Bruce Davis, an associate of Charles Manson who was convicted in two of the nine killings tied to the cult, was found Thursday to be eligible for parole, corrections officials said.
The finding is now subject to a 120-day review and could still be blocked by Gov. Jerry Brown, according to a statement released by the state corrections department.
Sitting governors have stopped three previous attempts to grant parole to Davis, 72. In blocking Davis' release in 2013 and 2014, Brown said he is "still dodging responsibility" for his role in the Manson family's gruesome crimes in 1969.
Davis has been denied parole 28 times.
Though he wasn't involved in the Tate-LaBianca killings, Davis was convicted in 1972 for the murders of Gary Hinman, an aspiring musician, and Donald "Shorty" Shea, a stuntman and employee at the Chatsworth ranch where Manson and his followers lived.
Hinman's body was found in Davis' home, with the words "political piggy" drawn in blood on a nearby wall.
Davis claims he did not participate in the killings of actress Sharon Tate, who was married to director Roman Polanski and pregnant at the time, or Los Feliz residents Leno and Rosemary LaBianca.
In the 40 years he has spent in prison, Davis has married, fathered a child and earned a doctoral degree in religion.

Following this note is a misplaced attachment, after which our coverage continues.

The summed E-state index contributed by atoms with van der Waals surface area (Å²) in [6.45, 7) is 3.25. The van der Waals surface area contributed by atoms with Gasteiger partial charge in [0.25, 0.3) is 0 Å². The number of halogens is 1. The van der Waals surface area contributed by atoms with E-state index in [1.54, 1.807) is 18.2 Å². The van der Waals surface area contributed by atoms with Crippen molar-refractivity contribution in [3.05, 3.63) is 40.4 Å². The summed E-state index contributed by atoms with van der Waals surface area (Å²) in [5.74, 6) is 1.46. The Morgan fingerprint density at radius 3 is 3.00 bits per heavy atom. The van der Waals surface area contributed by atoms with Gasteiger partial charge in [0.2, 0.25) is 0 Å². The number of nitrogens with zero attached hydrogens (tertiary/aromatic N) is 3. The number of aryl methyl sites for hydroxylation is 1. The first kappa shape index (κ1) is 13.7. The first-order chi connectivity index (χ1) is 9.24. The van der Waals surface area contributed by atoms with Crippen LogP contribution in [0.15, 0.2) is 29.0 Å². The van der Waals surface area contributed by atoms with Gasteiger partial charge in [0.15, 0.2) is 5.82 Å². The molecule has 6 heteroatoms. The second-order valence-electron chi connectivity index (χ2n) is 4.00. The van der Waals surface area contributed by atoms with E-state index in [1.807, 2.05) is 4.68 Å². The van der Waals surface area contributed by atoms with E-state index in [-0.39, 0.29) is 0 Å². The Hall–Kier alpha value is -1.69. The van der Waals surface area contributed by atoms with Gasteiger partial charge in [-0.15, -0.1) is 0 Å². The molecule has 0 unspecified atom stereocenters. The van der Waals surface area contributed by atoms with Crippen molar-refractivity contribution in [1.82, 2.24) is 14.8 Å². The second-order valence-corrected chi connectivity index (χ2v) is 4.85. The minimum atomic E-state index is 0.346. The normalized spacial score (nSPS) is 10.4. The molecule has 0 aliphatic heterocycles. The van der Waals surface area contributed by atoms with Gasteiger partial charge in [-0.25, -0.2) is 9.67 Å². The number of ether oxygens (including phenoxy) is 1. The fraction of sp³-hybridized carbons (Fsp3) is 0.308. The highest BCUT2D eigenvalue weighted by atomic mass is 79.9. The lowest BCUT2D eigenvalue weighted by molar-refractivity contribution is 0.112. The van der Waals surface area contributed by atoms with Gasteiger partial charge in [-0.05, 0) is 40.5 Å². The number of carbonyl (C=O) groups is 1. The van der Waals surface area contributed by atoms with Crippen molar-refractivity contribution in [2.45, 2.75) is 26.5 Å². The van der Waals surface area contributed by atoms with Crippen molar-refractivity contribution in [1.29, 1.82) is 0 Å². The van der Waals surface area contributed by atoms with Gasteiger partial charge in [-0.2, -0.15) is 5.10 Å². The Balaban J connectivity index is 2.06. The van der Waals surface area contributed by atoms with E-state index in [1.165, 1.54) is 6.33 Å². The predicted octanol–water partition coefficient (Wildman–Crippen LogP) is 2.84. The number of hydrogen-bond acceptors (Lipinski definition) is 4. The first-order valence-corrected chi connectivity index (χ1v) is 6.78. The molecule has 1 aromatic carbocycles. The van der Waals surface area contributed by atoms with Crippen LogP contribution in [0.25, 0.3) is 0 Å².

Manson remains incarcerated at Corcoran State Prison, where he is serving a life sentence. His next parole hearing is scheduled for 2027.
Three other Manson family members remain incarcerated. Patricia Krenwinkel, who was convicted on seven counts of murder in the Tate-LaBianca slayings, is incarcerated in Corona and will be eligible for parole in 2018.
Robert Beausoleil, who along with Davis was convicted in Hinman's death, remains jailed in Oregon. His next parole hearing is scheduled for later this year.
Leslie Van Houten, who was also convicted in the Tate-LaBianca murders, is also incarcerated in Corona and will not be eligbile for parole again until 2018.
Times staff writer Christine Mai-Duc contributed to this report.
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